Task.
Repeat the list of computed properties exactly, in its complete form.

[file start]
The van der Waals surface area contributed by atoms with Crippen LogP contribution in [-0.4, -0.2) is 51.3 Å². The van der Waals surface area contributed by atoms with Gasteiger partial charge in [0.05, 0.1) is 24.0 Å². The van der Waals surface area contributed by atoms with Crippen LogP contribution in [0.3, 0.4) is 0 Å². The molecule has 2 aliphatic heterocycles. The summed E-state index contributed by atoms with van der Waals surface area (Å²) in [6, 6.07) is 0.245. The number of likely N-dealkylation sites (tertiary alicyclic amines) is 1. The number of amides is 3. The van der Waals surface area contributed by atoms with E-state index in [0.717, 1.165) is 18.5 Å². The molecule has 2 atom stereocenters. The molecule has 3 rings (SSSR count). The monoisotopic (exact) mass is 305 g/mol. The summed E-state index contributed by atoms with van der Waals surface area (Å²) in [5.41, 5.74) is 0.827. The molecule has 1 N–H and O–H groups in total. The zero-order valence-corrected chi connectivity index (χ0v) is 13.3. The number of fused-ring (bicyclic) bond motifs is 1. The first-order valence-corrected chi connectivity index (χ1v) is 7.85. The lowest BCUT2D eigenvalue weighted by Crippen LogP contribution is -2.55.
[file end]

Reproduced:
The van der Waals surface area contributed by atoms with Crippen LogP contribution in [-0.4, -0.2) is 51.3 Å². The van der Waals surface area contributed by atoms with Gasteiger partial charge in [0.05, 0.1) is 24.0 Å². The van der Waals surface area contributed by atoms with Crippen LogP contribution in [0.3, 0.4) is 0 Å². The molecule has 2 aliphatic heterocycles. The summed E-state index contributed by atoms with van der Waals surface area (Å²) in [6, 6.07) is 0.245. The number of likely N-dealkylation sites (tertiary alicyclic amines) is 1. The number of amides is 3. The van der Waals surface area contributed by atoms with E-state index in [0.717, 1.165) is 18.5 Å². The molecule has 2 atom stereocenters. The molecule has 3 rings (SSSR count). The monoisotopic (exact) mass is 305 g/mol. The summed E-state index contributed by atoms with van der Waals surface area (Å²) in [5.41, 5.74) is 0.827. The molecule has 1 N–H and O–H groups in total. The zero-order valence-corrected chi connectivity index (χ0v) is 13.3. The number of fused-ring (bicyclic) bond motifs is 1. The first-order valence-corrected chi connectivity index (χ1v) is 7.85. The lowest BCUT2D eigenvalue weighted by Crippen LogP contribution is -2.55.